The Italian wine classification system is similar to the French classification system. Both French and Italian wine classification systems utilize a regional approach concerning wine labeling--Italian wines do have more instances of grape varieties being present on the label. However the comparison somewhat fades after this point. This can be seen in the level of the complexity of the Italian system. Rather than simply having an Appellation d'Origine Controlee governing the regulated wine regions, Italian wine legislation has several different and often overlapping rankings. This leads to confusion for both common wine consumers and well-known wine critics! An example of the complexity of the Italian system can be seen in the following statistics. The highest rank in the Italian system is the denominazione di origine controllata e garantita or DOCG. The next ranking is the denominazione di origine controllata or DOC. The lowest ranking is the indicazione geografica tipica or IGT. These 3 systems represent various quality levels. The confusion becomes apparent as a region can have multiple DOCGs, DOCs and IGTs and they can each overlap one another. For example, the Tuscany area of Italy has 6 DOCGs, 4 DOCs, and 5 IGTs. It is also important to note that annual changes in legislature result in the re-drawing and re-classification of these rankings.

The classification systems of France and Italy are not without their faults. By conforming to systems where strict control is placed into the production of wine, some stability in quality has been preserved. However an overall lack of experimentation exists concerning the development of new wine styles. Loopholes do exist that have allowed some clever vintners the ability to experiment, but on the whole conformity is still enforced. Also, the highly complex nature of Italian rankings makes it very difficult if not impossible to understand and use the system when reviewing wines.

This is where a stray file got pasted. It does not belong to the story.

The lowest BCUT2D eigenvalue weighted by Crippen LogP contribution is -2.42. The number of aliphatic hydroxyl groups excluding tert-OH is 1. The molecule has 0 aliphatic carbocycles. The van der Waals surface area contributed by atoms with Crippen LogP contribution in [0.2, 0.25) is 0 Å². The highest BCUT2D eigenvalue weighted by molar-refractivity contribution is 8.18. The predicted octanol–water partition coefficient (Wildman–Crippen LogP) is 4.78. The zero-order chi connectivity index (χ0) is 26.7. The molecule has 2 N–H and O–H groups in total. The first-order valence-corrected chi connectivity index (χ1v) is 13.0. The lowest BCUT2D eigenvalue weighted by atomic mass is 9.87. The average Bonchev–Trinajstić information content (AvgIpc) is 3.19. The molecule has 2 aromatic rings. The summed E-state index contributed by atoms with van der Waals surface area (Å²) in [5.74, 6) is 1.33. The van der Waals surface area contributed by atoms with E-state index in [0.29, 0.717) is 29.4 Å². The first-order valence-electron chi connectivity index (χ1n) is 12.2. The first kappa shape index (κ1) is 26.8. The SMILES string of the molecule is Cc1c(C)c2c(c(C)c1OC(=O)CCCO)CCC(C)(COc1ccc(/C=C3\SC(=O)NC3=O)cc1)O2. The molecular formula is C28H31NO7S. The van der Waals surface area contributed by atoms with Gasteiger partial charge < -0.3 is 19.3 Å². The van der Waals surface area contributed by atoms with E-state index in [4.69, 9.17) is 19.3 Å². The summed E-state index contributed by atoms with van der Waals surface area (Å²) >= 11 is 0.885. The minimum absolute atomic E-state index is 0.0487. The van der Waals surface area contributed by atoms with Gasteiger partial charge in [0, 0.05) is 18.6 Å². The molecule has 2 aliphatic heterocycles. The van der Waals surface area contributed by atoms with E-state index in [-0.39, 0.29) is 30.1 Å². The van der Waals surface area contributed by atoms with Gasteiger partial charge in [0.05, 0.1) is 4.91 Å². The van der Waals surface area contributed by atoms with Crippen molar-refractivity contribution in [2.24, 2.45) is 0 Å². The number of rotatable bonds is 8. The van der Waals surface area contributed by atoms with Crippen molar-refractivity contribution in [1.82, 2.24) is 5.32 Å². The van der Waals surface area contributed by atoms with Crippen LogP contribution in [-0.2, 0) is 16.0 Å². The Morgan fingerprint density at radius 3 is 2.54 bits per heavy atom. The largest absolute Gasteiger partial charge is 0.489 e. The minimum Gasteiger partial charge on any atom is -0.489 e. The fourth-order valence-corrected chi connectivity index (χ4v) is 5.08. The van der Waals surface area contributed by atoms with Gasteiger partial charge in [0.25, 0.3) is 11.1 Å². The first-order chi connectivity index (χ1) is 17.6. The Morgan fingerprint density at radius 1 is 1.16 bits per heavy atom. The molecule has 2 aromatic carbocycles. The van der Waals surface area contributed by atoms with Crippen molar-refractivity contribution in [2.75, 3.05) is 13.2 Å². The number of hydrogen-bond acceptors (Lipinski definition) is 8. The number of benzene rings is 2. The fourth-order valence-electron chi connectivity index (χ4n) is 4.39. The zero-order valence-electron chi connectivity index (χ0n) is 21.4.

One way to view the various classification systems is to measure the success concerning the original purpose. In the case of the Appellation d'Origine Controlee of France, a major flaw exists within the blind tasting quality checks. More often than not the wine tasting is subjective rather than objective. Local experts generally give favorable reviews to their friends in the community. Also of concern is the fact that the tasting usually occurs before bottling and blending. The end result is that there is a chance the quality of the wine will not match the label.

Regardless of the shortcomings and potential flaws of the various classification systems, a general understanding of the systems is required when reviewing wines. For example, if a consumer wished to purchase a red wine, that consumer would know to consider the burgundy appellation of France. This is due to the fact that the burgundy appellation is predetermined to produce red wines. After this point a consumer should refer to his personal experiences obtained from conducting research, attending wine tasting events, receiving advice from friends, information gathered from wine country trips, etc. Keeping these considerations in mind, if a customer wished to purchase an Italian wine, that customer could refer to his experiences rather than strictly observing DOCG, DOC or IGT rankings.